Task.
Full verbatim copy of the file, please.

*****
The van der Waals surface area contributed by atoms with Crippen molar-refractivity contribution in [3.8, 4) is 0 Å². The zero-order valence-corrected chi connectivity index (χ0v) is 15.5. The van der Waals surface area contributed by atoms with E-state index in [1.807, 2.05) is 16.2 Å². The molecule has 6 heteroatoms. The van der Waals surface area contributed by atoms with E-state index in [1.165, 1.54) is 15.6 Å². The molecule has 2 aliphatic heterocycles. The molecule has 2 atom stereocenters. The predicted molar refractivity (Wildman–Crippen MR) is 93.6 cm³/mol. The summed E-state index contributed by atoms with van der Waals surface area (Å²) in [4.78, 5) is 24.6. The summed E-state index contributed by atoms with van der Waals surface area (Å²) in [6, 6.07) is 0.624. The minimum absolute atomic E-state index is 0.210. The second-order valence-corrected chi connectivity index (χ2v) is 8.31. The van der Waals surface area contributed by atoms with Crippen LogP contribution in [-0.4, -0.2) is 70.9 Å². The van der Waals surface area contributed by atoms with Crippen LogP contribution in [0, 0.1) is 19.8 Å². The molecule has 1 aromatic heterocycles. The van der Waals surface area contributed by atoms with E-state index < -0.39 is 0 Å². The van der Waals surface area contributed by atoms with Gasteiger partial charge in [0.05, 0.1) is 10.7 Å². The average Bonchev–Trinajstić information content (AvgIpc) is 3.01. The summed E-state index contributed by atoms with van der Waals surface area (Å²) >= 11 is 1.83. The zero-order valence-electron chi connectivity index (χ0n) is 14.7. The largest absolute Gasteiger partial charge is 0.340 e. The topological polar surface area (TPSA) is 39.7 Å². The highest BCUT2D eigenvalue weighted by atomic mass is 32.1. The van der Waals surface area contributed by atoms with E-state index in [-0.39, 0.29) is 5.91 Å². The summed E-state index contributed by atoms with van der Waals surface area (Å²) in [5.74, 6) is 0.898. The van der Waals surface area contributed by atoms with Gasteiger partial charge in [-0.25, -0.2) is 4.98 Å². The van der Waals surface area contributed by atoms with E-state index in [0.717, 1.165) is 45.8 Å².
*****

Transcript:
The van der Waals surface area contributed by atoms with Crippen molar-refractivity contribution in [3.8, 4) is 0 Å². The zero-order valence-corrected chi connectivity index (χ0v) is 15.5. The van der Waals surface area contributed by atoms with E-state index in [1.807, 2.05) is 16.2 Å². The molecule has 6 heteroatoms. The van der Waals surface area contributed by atoms with E-state index in [1.165, 1.54) is 15.6 Å². The molecule has 2 aliphatic heterocycles. The molecule has 2 atom stereocenters. The predicted molar refractivity (Wildman–Crippen MR) is 93.6 cm³/mol. The summed E-state index contributed by atoms with van der Waals surface area (Å²) in [4.78, 5) is 24.6. The summed E-state index contributed by atoms with van der Waals surface area (Å²) in [6, 6.07) is 0.624. The minimum absolute atomic E-state index is 0.210. The second-order valence-corrected chi connectivity index (χ2v) is 8.31. The van der Waals surface area contributed by atoms with Crippen LogP contribution in [-0.4, -0.2) is 70.9 Å². The van der Waals surface area contributed by atoms with Crippen LogP contribution in [0, 0.1) is 19.8 Å². The molecule has 1 aromatic heterocycles. The van der Waals surface area contributed by atoms with E-state index < -0.39 is 0 Å². The van der Waals surface area contributed by atoms with Gasteiger partial charge in [0.05, 0.1) is 10.7 Å². The average Bonchev–Trinajstić information content (AvgIpc) is 3.01. The summed E-state index contributed by atoms with van der Waals surface area (Å²) >= 11 is 1.83. The zero-order valence-electron chi connectivity index (χ0n) is 14.7. The largest absolute Gasteiger partial charge is 0.340 e. The topological polar surface area (TPSA) is 39.7 Å². The highest BCUT2D eigenvalue weighted by atomic mass is 32.1. The van der Waals surface area contributed by atoms with E-state index in [-0.39, 0.29) is 5.91 Å². The summed E-state index contributed by atoms with van der Waals surface area (Å²) in [5.74, 6) is 0.898. The van der Waals surface area contributed by atoms with Gasteiger partial charge in [-0.25, -0.2) is 4.98 Å². The van der Waals surface area contributed by atoms with E-state index in [0.717, 1.165) is 45.8 Å².